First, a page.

Movie: Strong acting and plot knock ‘42’ out of the park


Nathan Desai

Only one number is retired by every Major League Baseball team: 42. However, every year on April 15, all players wear this sacred number in honor of the date of Jackie Robinson’s revolutionary major league debut for the Brooklyn Dodgers.

Released on the weekend of the 66th anniversary of the Hall-of-Famer’s first appearance in Major League Baseball, “42” is only the second film to be produced about the life of the American legend. In 1950, Jackie Robinson starred as himself in the biopic “The Jackie Robinson Story,” and after 63 years, his widow Rachel Robinson finally agreed to allow another.

Jackie Robinson (Chadwick Boseman) confronts the press before his first spring training game. One of the key storylines of “42” is how the media and general public hastily respond to the rookie’s inclusion in Major League Baseball. Source: Warner Bros.

“42” revolves around the true story of Jackie Robinson (Chadwick Boseman) and the challenges he faces as he becomes the first black player in Major League Baseball during the discriminatory and racist 1940s. The film also explores how Jackie’s rookie season affects then Dodgers General Manager Branch Rickey (Harrison Ford), Jackie’s wife Rachel Robinson (Nicole Beharie), reporter Wendell Smith (Andre Holland) and his teammates as they learn to adapt to the scrutiny of being associated with the most controversial figure in baseball.

Aside from Ford, the cast is comprised of mostly up-and-coming actors. Despite the largely unfamiliar cast, however, the acting in “42” is superb. Ford does an excellent job portraying Rickey’s faith and sympathy for Jackie Robinson. Boseman’s performance as the American hero is also spot-on. Not only is his appearance strikingly reminiscent to the Hall-of-Famer‘s, Boseman’s portrayal of Jackie’s anger and frustration feels genuine and realistic.

In one of the most memorable scenes of the film, Jackie storms out of the dugout after being hurled with racial slurs into an isolated hallway where he proceeds to yell and smash a bat to pieces out of rage. While Robinson lies on the ground sobbing, Rickey explains the importance of remaining calm while simultaneously comforting the rookie. This unforgettable scene showcases both of the lead actors’ exemplary performances in “42.”

The supporting actors and extras enhance the film as well. Robinson’s teammates slowly progress from refusing to play with him to defending him and instigating a fight when he gets hit in the head with a pitch. In one scene, his teammate and future Hall-of-Famer Pee Wee Reese (Lucas Black) embraces the rookie while the racist, prejudiced Reese family watches from the stands.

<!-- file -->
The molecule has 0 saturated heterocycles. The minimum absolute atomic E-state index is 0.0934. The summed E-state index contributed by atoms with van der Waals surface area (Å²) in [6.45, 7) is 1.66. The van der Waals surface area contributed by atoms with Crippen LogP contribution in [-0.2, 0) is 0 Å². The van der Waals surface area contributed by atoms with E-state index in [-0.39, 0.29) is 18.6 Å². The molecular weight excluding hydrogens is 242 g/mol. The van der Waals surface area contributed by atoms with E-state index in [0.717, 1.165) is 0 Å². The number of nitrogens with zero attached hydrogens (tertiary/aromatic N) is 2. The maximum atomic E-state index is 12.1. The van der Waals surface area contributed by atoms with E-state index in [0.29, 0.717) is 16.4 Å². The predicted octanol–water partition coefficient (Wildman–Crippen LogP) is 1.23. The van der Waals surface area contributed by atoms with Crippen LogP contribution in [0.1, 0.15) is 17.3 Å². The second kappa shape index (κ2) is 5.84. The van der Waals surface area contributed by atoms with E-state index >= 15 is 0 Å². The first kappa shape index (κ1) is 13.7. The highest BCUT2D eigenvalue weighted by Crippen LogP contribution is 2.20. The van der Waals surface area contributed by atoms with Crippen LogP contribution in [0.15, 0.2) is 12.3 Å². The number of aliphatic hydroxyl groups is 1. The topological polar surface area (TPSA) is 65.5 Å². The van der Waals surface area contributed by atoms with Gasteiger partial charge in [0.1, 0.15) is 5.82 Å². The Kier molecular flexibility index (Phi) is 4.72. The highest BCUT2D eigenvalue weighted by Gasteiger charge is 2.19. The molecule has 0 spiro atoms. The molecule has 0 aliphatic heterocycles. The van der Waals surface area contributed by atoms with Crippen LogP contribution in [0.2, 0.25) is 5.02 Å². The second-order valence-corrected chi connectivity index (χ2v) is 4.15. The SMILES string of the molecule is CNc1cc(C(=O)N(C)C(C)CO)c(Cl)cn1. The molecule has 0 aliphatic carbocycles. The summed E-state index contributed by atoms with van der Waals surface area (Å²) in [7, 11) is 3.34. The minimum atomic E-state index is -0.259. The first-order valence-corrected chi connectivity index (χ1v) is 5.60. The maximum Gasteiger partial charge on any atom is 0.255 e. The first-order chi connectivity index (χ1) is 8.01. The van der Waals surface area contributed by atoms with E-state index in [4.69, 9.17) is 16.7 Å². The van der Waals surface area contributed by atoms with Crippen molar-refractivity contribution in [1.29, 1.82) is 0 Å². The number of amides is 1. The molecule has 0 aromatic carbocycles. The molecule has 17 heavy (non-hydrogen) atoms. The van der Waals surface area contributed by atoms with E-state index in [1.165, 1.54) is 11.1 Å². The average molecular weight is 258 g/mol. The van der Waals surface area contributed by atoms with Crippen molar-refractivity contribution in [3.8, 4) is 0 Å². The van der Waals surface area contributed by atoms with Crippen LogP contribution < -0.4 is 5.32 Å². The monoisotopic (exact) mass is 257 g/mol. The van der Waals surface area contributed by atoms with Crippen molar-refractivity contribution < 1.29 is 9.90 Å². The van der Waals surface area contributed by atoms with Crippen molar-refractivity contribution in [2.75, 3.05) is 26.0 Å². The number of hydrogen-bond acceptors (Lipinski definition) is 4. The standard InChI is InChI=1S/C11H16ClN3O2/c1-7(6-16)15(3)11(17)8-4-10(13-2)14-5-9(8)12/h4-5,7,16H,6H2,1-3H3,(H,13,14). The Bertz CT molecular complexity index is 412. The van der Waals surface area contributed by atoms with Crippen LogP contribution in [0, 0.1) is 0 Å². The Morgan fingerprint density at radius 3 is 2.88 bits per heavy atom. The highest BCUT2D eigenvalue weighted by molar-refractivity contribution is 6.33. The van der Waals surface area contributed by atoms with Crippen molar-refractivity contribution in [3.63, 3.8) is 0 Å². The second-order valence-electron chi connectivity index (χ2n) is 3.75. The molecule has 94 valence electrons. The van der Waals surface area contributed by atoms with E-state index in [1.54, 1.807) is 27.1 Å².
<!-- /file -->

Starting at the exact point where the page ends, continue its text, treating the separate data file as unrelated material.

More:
However, the film isn’t completely heartwarming; in fact, most of it is gut-wrenching and horrifying. Due to the segregation and racism pervasive during the 1940s, the film stars a surplus of antagonists. Philadelphia Phillies manager Ben Chapman (Alan Tudyk) repeatedly calls Robinson the n-word while the rookie is at the plate. Many other fans call Jackie the same word, including a young boy following his father’s lead. Even though that specific word is used so many times, it still evokes a sick feeling due to each of these supporting actor’s accurate depiction of a cruel racist.

However, at a few moments, the film is somewhat cliche, and his love life seems like an unnecessary part of the film. Though Rachel’s support does help Jackie through his rookie season, her involvement detracts from the main plot. Jackie’s first contract is overshadowed by their wedding and even his first home run is practically rendered meaningless with the news of Rachel’s pregnancy. The few cheesy moments are overdone as the film changes into slow motion and melodramatic music plays in the background.

Even though the actors do deserve much of the credit, the real star of “42” is the plot. Jackie Robinson’s difficulty in his journey to overcome the color barrier in Major League Baseball takes the audience on an emotional rollercoaster. Realizing that the film is entirely based on true events makes the frustrating moments even more angering and the inspiring scenes even more satisfying. It doesn’t take a baseball fan to recognize the fortitude and perseverance Robinson must have had in order to play a “white man’s game.” And after 66 years, Jackie Robinson is still rightfully commended for being the first person to show that baseball is for anyone.